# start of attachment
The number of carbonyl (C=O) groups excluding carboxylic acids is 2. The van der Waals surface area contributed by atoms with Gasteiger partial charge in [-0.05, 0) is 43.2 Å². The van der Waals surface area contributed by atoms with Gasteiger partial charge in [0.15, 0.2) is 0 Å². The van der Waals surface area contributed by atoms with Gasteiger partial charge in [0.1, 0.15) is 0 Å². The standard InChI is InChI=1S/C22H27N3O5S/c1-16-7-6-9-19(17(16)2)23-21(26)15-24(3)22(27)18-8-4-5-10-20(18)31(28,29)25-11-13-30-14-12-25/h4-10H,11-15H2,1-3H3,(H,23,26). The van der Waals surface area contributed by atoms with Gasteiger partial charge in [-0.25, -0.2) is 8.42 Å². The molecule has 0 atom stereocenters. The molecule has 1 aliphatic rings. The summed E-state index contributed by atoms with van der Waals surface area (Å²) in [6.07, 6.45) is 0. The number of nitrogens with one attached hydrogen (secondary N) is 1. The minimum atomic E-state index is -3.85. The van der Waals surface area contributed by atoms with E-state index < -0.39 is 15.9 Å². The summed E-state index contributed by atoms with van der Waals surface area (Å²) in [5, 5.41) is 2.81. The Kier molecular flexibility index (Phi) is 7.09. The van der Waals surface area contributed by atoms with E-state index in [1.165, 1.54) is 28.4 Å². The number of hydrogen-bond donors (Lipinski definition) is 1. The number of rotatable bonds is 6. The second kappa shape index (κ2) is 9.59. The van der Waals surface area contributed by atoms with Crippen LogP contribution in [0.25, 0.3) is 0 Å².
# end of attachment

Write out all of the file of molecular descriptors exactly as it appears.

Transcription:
The number of carbonyl (C=O) groups excluding carboxylic acids is 2. The van der Waals surface area contributed by atoms with Gasteiger partial charge in [-0.05, 0) is 43.2 Å². The van der Waals surface area contributed by atoms with Gasteiger partial charge in [0.15, 0.2) is 0 Å². The van der Waals surface area contributed by atoms with Gasteiger partial charge in [0.1, 0.15) is 0 Å². The standard InChI is InChI=1S/C22H27N3O5S/c1-16-7-6-9-19(17(16)2)23-21(26)15-24(3)22(27)18-8-4-5-10-20(18)31(28,29)25-11-13-30-14-12-25/h4-10H,11-15H2,1-3H3,(H,23,26). The van der Waals surface area contributed by atoms with Gasteiger partial charge in [-0.25, -0.2) is 8.42 Å². The molecule has 0 atom stereocenters. The molecule has 1 aliphatic rings. The summed E-state index contributed by atoms with van der Waals surface area (Å²) in [6.07, 6.45) is 0. The number of nitrogens with one attached hydrogen (secondary N) is 1. The minimum atomic E-state index is -3.85. The van der Waals surface area contributed by atoms with E-state index < -0.39 is 15.9 Å². The summed E-state index contributed by atoms with van der Waals surface area (Å²) in [5, 5.41) is 2.81. The Kier molecular flexibility index (Phi) is 7.09. The van der Waals surface area contributed by atoms with E-state index in [1.165, 1.54) is 28.4 Å². The number of hydrogen-bond donors (Lipinski definition) is 1. The number of rotatable bonds is 6. The second kappa shape index (κ2) is 9.59. The van der Waals surface area contributed by atoms with Crippen LogP contribution in [0.25, 0.3) is 0 Å².